Tom McKenna writes that when it comes to court appointed compensation for lawyers, the proof is in the pudding. Attorneys wouldn’t do it if they weren’t making a profit, right?

For every under-compensated case there might be ten that are adequately or even over-compensated. That is, since the vast majority of criminal cases are uncontested and only involve plea negotiations, they can be handled relatively quickly.

In many cases, an attorney can meet his client, talk to the prosecutor right before court, and negotiate a plea and/or a sentence, and spend only an hour or so of his or her time.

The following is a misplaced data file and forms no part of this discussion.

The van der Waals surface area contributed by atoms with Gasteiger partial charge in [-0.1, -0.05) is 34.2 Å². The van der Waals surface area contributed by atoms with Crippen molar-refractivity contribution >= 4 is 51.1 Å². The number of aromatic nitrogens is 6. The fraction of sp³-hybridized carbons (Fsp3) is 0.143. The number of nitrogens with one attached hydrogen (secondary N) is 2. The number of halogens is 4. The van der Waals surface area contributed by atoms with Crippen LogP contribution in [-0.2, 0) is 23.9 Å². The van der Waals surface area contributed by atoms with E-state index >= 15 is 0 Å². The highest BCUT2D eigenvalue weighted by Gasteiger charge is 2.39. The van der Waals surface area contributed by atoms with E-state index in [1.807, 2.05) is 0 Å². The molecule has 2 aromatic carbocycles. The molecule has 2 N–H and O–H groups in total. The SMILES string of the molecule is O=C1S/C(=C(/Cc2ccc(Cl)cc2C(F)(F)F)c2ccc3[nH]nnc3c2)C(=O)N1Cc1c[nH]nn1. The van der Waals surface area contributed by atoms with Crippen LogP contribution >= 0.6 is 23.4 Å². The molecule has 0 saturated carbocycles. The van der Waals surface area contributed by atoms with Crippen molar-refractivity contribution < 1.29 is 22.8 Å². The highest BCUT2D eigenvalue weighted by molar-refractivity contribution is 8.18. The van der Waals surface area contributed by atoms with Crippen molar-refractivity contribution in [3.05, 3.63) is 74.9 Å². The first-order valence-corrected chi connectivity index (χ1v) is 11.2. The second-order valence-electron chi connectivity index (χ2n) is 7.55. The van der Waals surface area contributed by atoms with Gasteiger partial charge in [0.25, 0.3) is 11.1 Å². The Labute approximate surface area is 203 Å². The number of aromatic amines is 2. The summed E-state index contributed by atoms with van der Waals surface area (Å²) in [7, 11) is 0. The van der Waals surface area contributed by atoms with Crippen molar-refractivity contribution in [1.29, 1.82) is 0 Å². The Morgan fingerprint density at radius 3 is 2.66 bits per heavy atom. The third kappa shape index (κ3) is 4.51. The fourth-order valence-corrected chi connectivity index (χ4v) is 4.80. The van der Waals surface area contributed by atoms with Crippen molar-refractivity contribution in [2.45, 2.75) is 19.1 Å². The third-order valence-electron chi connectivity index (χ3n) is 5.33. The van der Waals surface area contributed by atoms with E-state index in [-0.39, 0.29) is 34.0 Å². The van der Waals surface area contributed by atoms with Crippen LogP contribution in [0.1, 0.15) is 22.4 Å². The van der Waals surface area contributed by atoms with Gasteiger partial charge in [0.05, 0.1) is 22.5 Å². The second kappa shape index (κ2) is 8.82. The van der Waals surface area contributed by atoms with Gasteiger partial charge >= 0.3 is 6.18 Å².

Well, Tom’s a prosecutor, so maybe he thinks it’s to his advantage when an attorney only talks to the client for 15 minutes, and has no time to investigate potential innocence claims, or research various legal issues that might be favorable for the defense.

But sometimes one hour is not enough time to “adequately” defend your client… court appointed attorneys should definitely be paid more.